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Bradycardia

Bradycardia simply means a slow heart rate. Normally, the heart beats between 60-100 times per minute and bradycardia occurs when the heart beats less than 60 times per minute.

What causes bradycardia?
Bradycardia can be caused by a variety of factors. For instance, the heart circulates oxygen and nutrient-rich blood throughout the body. When a heart is very well-conditioned, as one would see in a seasoned athlete, the heart may beat at a slower rate normally. It simply may not need to beat 60-100 beats per minute to deliver blood throughout the body.

Bradycardia can also be the result of medication. As a matter of fact, some blood pressure medications, such as beta-blockers, like atenolol or metoprolol, act on important electrical tissue within the heart and slow down the heart rate. Another class of blood pressure medication, called calcium channel blockers, such as verapamil and diltiazem, also slow the heart rate, while new drugs in the same class, such as amlodipine, do not significantly impact the heart's rate.

The most concerning cause of a slow heart rate is underlying heart disease itself. Some people have had a heart attack that impacts their heart rate. Others have an abnormal electrical conduction system in the heart that causes their rate to be slow. Typically, these individuals are elderly and are at increased risk of cardiovascular disease. If severe, a pacemaker may need to be implanted to help pace the heart. Pacemakers essentially pick up the slack when the heart's natural electrical conduction system malfunctions and does not trigger appropriate impulses to keep the heart rate in the normal range.

What are the symptoms of bradycardia?
Many people with bradycardia have no symptoms, unless the bradycardia is severe. Those with a very slow heart rate may get tired easily, feel dizzy or even pass out, experience shortness of breath, chest pain, or have a drop in their blood pressure.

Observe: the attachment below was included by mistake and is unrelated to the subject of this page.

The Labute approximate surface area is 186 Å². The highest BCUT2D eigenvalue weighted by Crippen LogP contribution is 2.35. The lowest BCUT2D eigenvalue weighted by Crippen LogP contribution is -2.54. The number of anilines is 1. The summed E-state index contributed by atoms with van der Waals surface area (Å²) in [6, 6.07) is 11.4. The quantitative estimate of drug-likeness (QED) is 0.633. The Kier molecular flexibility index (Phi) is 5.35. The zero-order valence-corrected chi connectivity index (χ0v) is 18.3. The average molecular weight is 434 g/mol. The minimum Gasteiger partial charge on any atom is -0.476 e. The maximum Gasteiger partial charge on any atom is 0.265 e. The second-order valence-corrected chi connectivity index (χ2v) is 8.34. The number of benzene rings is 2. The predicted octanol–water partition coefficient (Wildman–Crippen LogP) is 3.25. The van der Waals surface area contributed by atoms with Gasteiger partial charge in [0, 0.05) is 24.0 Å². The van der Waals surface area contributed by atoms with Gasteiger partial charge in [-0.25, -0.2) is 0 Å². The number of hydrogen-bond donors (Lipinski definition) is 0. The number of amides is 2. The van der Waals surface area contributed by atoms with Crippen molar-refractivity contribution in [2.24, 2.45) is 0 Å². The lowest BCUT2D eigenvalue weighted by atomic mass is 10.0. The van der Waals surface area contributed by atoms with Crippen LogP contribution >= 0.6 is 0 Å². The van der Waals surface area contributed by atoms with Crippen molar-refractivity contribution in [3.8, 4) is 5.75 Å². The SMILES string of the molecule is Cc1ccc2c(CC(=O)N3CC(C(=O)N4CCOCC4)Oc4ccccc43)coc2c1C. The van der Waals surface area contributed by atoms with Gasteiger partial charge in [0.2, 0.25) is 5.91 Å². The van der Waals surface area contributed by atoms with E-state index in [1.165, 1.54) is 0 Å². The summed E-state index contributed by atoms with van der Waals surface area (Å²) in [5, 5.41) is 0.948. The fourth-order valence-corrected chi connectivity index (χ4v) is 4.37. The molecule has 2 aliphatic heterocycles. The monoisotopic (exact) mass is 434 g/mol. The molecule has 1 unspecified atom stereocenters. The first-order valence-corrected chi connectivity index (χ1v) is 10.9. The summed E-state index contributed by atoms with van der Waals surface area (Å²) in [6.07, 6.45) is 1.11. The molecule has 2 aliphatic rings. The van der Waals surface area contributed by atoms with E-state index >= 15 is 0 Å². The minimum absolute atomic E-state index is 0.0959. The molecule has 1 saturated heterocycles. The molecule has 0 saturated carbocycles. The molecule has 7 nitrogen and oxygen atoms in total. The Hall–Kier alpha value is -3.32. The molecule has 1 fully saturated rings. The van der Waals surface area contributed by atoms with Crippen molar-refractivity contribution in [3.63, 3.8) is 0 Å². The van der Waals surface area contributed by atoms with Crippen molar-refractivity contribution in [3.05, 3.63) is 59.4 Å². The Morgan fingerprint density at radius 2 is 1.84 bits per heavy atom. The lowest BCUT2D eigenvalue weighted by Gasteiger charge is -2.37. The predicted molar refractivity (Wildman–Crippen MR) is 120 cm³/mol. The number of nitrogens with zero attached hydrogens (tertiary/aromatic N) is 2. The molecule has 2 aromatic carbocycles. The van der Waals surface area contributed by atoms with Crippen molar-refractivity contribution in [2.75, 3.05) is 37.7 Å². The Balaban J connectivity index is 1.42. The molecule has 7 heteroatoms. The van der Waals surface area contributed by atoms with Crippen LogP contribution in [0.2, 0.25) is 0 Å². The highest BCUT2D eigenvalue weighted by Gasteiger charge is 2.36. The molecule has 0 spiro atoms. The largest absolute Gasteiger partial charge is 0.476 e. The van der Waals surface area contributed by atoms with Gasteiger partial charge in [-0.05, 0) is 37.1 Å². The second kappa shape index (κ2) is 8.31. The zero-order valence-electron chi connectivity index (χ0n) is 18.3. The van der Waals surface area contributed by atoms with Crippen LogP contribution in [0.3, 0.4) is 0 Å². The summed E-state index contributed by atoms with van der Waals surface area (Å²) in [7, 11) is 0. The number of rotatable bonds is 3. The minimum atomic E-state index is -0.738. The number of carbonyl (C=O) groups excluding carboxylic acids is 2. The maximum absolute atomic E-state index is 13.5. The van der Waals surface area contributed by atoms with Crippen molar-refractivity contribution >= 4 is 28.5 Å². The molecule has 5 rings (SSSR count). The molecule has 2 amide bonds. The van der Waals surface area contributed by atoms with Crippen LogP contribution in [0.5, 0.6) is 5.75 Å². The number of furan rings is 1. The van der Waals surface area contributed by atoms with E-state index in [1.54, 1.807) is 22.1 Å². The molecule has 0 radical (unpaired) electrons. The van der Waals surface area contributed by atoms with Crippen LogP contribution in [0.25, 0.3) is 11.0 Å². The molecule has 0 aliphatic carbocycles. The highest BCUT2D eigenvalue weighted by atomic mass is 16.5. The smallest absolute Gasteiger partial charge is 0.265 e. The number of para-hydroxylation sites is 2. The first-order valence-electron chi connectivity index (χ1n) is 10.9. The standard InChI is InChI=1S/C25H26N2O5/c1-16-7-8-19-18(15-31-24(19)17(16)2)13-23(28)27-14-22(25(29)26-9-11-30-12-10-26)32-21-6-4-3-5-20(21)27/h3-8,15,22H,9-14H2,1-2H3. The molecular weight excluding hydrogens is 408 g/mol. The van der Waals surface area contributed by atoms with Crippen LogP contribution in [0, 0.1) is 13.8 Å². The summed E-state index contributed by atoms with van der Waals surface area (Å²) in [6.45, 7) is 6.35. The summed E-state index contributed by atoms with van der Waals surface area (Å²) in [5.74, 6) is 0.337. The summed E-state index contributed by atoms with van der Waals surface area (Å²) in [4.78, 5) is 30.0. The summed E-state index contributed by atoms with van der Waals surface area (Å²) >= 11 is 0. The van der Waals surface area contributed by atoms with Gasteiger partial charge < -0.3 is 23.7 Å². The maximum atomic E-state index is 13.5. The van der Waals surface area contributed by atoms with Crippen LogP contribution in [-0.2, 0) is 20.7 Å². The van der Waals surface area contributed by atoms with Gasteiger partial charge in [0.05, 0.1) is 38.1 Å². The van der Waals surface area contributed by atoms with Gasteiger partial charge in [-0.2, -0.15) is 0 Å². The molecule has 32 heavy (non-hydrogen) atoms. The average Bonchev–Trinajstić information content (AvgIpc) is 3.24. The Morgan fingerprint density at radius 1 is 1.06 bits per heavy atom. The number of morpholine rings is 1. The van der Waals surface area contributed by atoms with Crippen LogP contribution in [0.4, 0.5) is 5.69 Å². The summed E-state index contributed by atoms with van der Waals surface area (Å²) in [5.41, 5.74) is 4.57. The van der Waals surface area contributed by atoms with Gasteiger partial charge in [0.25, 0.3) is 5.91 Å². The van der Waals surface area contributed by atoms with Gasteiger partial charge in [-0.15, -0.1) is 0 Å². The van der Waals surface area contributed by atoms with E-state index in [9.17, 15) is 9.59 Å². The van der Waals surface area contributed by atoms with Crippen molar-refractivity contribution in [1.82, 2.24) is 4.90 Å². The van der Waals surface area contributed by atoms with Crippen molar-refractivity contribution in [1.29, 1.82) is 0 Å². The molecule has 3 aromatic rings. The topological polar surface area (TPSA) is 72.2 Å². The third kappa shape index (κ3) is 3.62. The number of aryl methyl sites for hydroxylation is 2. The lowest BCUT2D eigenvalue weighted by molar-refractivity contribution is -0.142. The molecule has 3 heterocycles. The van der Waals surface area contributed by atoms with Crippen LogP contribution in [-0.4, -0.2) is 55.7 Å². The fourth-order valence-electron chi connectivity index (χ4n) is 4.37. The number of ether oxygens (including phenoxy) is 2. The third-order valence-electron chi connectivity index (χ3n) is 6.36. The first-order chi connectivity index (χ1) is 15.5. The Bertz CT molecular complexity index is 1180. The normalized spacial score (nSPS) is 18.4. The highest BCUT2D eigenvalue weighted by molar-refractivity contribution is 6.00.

Is bradycardia dangerous?
While bradycardia is generally easily treatable when detected early, it does have the potential to be very serious. For instance, if a person is on more than one medication that can slow the heart rate, their effects can be cumulative and cause potentially serious bradycardia. In addition, elderly patients not infrequently develop bradycardia so severe that they require a pacemaker. In extreme circumstances, severe bradycardia can lead to cardiac arrest, in which the heart essentially stops, though this is the exception and not the rule.

How can I check for bradycardia?
It is easy to check your pulse rate by simply counting the number of times each minute you feel the pulsation when you feel the pulse in your neck or your wrist. Electronic blood pressure cuffs also frequently come equipped with a built in heart rate monitor as well. Should you develop bradycardia that is mild and you have no symptoms, contact your physician. However, if you have serious symptoms and your heart rate is very low, such as less than 50, call 911. Fortunately, the cause of bradycardia is often easy to find and its treatment is often seamless.

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Content copyright © 2013 by Maria Hester, MD. All rights reserved.
This content was written by Maria Hester, MD. If you wish to use this content in any manner, you need written permission. Contact Maria Hester, MD for details.



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